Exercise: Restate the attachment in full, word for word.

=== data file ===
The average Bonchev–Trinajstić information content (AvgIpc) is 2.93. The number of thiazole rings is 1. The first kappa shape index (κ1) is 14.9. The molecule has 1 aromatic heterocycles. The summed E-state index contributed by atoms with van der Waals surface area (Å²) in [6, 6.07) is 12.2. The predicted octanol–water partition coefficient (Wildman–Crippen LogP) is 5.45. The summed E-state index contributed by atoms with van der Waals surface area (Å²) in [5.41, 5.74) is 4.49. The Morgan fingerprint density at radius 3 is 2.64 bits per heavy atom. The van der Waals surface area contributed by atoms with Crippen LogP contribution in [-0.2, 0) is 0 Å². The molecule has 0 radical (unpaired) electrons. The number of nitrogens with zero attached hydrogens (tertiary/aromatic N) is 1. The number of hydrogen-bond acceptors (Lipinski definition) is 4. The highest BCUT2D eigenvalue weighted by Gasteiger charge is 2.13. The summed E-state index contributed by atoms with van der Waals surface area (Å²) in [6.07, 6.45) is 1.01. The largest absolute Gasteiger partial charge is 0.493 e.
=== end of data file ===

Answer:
The average Bonchev–Trinajstić information content (AvgIpc) is 2.93. The number of thiazole rings is 1. The first kappa shape index (κ1) is 14.9. The molecule has 1 aromatic heterocycles. The summed E-state index contributed by atoms with van der Waals surface area (Å²) in [6, 6.07) is 12.2. The predicted octanol–water partition coefficient (Wildman–Crippen LogP) is 5.45. The summed E-state index contributed by atoms with van der Waals surface area (Å²) in [5.41, 5.74) is 4.49. The Morgan fingerprint density at radius 3 is 2.64 bits per heavy atom. The van der Waals surface area contributed by atoms with Crippen LogP contribution in [-0.2, 0) is 0 Å². The molecule has 0 radical (unpaired) electrons. The number of nitrogens with zero attached hydrogens (tertiary/aromatic N) is 1. The number of hydrogen-bond acceptors (Lipinski definition) is 4. The highest BCUT2D eigenvalue weighted by Gasteiger charge is 2.13. The summed E-state index contributed by atoms with van der Waals surface area (Å²) in [6.07, 6.45) is 1.01. The largest absolute Gasteiger partial charge is 0.493 e.